Nostalgia: Want to take a trip down memory lane? The Internet Archive has you covered yet again, as the website today launched its own Commodore 64 emulator, complete with 10,500 programs as of writing. In theory, each piece of software (including several classic games) has been tested extensively and should work just as it did years ago.
If you've been an avid internet user for an extended period of time, you've more than likely used the Internet Archive at least once. The website, though it's probably best known now for its preservation of deleted tweets, could arguably be considered home to the internet itself.
The Internet Archive contains embarrassing blog posts that have long since been deleted, old versions of redesigned websites (including TechSpot), full classic books, vintage cigarette ads, and even full, working emulations of many handheld LCD game consoles you may remember from your childhood.
Indeed, the Internet Archive is bigger today than it's ever been, and the sheer scale of the website may be enough to make your head spin. "I’ve got government video of how to wash your hands or prep for nuclear war," said the website's Wayback Machine director Mark Graham. "We could easily make a list of .ppt files in all the websites from .mil, the Military Industrial PowerPoint Complex."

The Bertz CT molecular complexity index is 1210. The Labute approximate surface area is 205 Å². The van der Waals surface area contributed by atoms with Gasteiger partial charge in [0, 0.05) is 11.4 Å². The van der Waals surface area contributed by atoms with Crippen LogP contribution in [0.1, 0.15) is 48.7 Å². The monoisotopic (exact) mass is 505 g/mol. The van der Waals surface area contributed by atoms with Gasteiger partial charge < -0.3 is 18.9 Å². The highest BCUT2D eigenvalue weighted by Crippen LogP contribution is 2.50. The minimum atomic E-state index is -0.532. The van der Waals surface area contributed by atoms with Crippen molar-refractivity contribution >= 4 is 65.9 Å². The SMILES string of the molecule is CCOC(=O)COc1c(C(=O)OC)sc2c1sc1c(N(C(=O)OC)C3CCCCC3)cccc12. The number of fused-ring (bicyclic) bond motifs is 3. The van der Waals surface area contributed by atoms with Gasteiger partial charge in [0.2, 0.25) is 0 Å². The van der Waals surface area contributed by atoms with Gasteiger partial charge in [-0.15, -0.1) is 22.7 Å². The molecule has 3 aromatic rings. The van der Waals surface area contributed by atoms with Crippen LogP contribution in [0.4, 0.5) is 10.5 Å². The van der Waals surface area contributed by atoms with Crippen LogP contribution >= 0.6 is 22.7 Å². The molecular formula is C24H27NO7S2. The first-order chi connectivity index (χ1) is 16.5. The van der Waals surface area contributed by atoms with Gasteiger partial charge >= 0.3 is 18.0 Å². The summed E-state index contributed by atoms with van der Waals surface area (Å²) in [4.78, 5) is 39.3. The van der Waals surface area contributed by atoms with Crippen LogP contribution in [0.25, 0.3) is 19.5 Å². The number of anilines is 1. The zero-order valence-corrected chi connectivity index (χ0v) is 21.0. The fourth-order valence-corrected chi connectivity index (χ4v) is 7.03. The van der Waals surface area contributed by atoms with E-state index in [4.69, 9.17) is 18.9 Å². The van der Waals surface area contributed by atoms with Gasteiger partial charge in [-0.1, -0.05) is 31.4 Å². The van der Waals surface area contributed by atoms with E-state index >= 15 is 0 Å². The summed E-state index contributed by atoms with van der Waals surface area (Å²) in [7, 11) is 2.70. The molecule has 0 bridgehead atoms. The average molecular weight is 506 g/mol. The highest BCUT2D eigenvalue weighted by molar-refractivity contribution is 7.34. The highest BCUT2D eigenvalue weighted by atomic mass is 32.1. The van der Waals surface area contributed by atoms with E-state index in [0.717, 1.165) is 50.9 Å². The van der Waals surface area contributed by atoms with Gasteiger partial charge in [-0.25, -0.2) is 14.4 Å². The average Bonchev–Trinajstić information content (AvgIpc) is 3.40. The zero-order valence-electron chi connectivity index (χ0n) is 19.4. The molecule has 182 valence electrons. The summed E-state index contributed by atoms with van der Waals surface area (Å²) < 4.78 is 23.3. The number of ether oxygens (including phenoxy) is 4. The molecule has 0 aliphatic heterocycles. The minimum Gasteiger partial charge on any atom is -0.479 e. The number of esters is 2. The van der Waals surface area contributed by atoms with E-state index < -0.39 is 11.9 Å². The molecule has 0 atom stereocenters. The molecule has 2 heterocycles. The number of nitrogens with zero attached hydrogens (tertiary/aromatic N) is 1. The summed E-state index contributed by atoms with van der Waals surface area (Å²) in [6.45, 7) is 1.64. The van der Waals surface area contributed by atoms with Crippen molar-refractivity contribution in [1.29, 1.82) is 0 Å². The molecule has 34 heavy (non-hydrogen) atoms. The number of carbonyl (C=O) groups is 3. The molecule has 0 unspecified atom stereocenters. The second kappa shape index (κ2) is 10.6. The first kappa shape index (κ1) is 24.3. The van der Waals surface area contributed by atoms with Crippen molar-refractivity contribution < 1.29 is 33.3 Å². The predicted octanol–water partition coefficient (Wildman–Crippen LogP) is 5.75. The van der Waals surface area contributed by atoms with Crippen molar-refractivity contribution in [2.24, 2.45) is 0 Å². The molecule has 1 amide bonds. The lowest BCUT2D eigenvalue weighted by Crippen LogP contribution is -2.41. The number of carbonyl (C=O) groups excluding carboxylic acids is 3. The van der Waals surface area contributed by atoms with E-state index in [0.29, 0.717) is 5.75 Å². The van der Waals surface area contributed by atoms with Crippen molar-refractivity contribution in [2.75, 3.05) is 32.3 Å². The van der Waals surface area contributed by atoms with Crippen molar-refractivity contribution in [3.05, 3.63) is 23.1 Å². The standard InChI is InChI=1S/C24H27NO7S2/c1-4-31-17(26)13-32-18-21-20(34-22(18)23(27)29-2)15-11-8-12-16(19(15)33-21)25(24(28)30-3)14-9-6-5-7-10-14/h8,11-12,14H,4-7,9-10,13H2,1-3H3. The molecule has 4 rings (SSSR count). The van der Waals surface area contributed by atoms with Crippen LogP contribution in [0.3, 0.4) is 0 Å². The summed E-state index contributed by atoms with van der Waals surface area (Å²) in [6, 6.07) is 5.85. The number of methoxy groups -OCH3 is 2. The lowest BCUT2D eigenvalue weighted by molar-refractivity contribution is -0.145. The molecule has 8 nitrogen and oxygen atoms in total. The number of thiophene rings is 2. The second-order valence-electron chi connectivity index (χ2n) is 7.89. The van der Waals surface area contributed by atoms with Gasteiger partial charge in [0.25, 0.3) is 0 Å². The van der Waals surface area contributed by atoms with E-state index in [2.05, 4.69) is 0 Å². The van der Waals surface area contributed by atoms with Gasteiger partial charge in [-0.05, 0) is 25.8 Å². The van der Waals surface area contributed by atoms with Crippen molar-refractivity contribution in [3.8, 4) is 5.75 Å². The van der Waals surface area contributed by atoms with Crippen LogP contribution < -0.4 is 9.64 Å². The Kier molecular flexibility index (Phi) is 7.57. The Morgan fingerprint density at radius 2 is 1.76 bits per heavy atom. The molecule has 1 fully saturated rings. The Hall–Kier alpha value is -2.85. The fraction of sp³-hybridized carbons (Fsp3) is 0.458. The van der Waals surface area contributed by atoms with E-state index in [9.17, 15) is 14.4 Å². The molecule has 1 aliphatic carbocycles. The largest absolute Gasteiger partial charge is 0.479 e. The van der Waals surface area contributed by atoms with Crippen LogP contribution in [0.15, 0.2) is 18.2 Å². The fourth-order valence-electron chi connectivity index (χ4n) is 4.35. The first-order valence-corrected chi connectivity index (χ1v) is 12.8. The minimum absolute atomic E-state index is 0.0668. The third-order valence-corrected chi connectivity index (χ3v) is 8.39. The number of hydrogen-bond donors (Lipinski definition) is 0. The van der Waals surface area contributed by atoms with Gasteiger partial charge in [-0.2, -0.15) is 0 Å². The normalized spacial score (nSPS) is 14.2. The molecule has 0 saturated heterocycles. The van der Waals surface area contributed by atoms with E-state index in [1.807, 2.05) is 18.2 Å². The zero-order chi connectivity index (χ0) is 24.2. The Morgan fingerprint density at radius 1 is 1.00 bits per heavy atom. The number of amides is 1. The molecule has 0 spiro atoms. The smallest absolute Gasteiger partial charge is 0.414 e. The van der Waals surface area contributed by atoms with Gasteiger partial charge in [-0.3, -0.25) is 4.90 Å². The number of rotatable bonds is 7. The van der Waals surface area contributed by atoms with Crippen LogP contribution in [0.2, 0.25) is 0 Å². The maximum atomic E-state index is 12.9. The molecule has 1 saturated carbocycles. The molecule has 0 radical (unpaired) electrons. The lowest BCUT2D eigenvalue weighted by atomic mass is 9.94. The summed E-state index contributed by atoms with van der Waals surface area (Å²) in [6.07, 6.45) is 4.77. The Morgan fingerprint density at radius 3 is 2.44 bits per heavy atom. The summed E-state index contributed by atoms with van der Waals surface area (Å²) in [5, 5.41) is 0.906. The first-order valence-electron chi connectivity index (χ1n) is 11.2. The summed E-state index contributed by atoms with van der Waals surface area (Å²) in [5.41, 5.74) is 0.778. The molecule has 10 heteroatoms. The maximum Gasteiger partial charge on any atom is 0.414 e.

With the Internet Archive's massive, growing library of content in mind -- which includes over four million books and 339 billion web pages -- it probably won't come as a surprise to hear that the website is looking to revive one of the oldest home computers out there.
So, uh, hi everybody.— Jason Scott (@textfiles) October 5, 2018
Internet Archive is in the process of adding in-browser emulation support for Commodore 64. Here's a collection of currently working and tested for at least booting properly. (10,500 as of this writing, but it's growing): https://t.co/ct2QWQa3AS pic.twitter.com/qZiaAR54t2
The Internet Archive today launched its own browser-based Commodore 64 emulator. As of writing, it's home to around 10,500 programs, but that number will apparently grow in the future.
If you want to load up one of your favorite Commodore 64 programs, all you have to do is look for it within the Internet Archive's library and click on it. The emulator should instantly launch the software within your browser.
Image credit: Detail of vintage computer keyboard by Tinxi